It is a capital mistake to theorize before one has data. Insensibly one begins to twist facts to suit theories, instead of theories to suit facts
- Sir Arthur Conan Doyle -
You might have noticed that lately, I’ve been writing about culture and leadership: while there’s quite a lot of interesting material that I’m looking forward to sharing with you, on this occasion I’m writing to you about a matter that’s been bothering me for a long time.
Have you ever heard of the Iceberg of Ignorance?
A quick Google search will return hundreds of results, among which:
"The ‘iceberg of ignorance’ is a concept popularized by a 1989 study by Sidney Yoshida. It posited that frontline workers were aware of 100% of the floor problems faced by an organization, supervisors were aware of only 74%, middle managers were aware of only 9%, and senior executives were aware of only 4% of the problem.";
"It all originated (so it is said) in 1989 when consultant Sidney Yoshida produced his study called ‘The Iceberg of Ignorance'. (Unfortunately, we couldn’t get our hands on the original.) Allegedly, Yoshida revealed what he saw in the work and leadership habits of the Japanese car manufacturer, Calsonic."
A well-known study in the 1980s stated that ‘only four percent of a company’s problems are known to top managers’. Sound familiar? Well, this statistic sits at the tip of the ‘Iceberg of Ignorance’ and still resonates in businesses today. So let’s look at why the ‘Iceberg of Ignorance’ study is so relevant, how leaders and managers can melt it, and what this has to do with a (prematurely binned) 90s reality TV show."
"It all started (so they say) in 1989 when consultant Sidney Yoshida published his study, entitled ‘The Iceberg of Ignorance’. Allegedly, Yoshida revealed what he saw in the work and leadership habits of the Japanese car manufacturer, Calsonic."
What’s especially interesting about a concept that CEOs and consultants all over the world appear to be fascinated with, is that in months and months of thorough research I haven’t even been able to find one single scholarly reference for this worldwide famous study allegedly conducted in the 80s: most articles about the Iceberg of Ignorance link other articles, which quote some paper, citing some other material that does not include any link to the source. As for consultant Sidney Yoshida, nothing can be found online about his work except for - you’ve guessed it - references to the Iceberg of Ignorance. I have not been able to find any picture of the man, any bio, anything at all.
Even more concerning, is the fact that none of the sources that reference the outcome of this alleged study seem to have linked such outcome with the cultural context in which the study was conducted: considering that Calsonic Kansei Corporation was a Japanese automotive company, and knowing that the Japanese society scores high in terms of both Power Distance and Collectivism would it be fair and accurate to assume that in most organizations all over the world senior executives might be "aware of only 4% of the problem"?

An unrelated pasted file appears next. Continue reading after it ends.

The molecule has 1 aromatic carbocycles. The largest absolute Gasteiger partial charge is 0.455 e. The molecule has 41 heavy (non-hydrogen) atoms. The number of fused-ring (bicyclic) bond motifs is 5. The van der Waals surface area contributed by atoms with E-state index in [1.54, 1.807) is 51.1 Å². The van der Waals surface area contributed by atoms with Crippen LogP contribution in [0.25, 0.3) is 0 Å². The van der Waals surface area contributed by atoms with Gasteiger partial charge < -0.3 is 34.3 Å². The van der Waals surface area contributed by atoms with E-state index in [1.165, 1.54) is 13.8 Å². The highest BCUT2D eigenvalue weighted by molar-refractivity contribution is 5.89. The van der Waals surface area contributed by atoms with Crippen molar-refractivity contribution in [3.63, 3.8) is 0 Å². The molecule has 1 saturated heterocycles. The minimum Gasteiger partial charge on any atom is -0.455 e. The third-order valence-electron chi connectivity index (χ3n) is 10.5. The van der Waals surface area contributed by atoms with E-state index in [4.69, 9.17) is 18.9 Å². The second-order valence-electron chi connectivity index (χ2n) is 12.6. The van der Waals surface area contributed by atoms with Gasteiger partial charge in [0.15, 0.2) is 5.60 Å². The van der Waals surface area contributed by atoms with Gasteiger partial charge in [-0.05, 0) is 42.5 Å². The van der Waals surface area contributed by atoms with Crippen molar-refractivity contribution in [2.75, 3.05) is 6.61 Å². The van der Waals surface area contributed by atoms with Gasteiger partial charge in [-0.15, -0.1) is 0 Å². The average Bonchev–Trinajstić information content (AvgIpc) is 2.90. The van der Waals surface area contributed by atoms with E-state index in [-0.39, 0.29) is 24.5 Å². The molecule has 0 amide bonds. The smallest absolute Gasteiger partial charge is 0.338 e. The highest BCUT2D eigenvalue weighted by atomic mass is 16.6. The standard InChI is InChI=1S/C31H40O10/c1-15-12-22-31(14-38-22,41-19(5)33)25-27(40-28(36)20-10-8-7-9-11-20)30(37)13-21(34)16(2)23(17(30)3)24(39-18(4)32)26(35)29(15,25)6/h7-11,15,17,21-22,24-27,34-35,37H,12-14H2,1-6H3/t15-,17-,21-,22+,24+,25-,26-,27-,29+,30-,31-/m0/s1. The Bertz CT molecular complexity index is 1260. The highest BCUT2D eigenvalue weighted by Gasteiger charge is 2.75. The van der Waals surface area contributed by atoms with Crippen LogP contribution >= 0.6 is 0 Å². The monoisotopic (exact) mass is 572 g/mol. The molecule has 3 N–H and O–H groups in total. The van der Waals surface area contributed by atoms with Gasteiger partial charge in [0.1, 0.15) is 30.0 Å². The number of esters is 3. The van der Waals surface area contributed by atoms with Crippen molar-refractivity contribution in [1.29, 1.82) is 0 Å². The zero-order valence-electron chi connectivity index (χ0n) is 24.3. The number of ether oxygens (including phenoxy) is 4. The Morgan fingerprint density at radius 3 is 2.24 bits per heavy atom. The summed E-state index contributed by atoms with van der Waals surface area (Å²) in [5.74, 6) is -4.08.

But what do cultural dimensions have to do with anything? Let’s find out.
Concerning Collectivism, for instance, a study published by the International Journal of Information Systems and Project Management claims that:
- "Many countries in Asia and South America such as China, Indonesia, Malaysia, Thailand, Colombia, Venezuela, and Peru are collectivists. General population in these countries is likely to prioritize team relationship over individual objectives.";
- "It has been reported on several occasions that a strong team can become overprotective and lead to deceptive vision.";
- "Generally, team solidarity is beneficial for a project. However, if such a bond is too strong, team members may become protective. As a result, they might fail to report information which could negatively affect their colleagues or team relationship";
- "The collectivist nature of Asian people reflects one of the key Confucius principles, which perceives that a person is not a mere individual but an important member of a family. An example to illustrate this principle in practice is the case that students are keener to express their ideas as a group rather than as individuals. If their opinions are wrong, the blame is shared between team members. That way, whether the group decision makes sense or not, students who have a different opinion than the majority of the group would usually keep mum."
Concerning Power Distance, the same study suggests that "people with higher power distance index, which indicates a perception of a large gap in societal equity, are expected to be more vulnerable to mum effect. An example scenario of this case is when young engineers feel reluctant to communicate with their superiors".
This is why I will never talk about the Iceberg of Ignorance to illustrate a point about ineffective communication, vertical communication, or any other topic for that matter: the inability to find reliable, meaningful sources on the origin of the study.
On the other hand, if anybody is aware of a scholarly source that I might have missed during my search, it would be amazing if they decided to share it with Mudita’s community: they will get my gratitude and a much deserved public acknowledgment :)
Looking forward to hearing from you!
Despina Moralidou is a chartered linguist (CIOL) and accredited translator, and for the better part of her adult life she has been working as a freelance translator/editor and in-house project manager specializing in Web, Marketing and Software localization. She has a Master’s degree in Specialized Translation (Surrey) and a Postgraduate diploma in International Cultural Cooperation & Management (Barcelona). She sometimes writes and/or shares thoughts on language, culture, her field of work, and anything else that catches her eye here .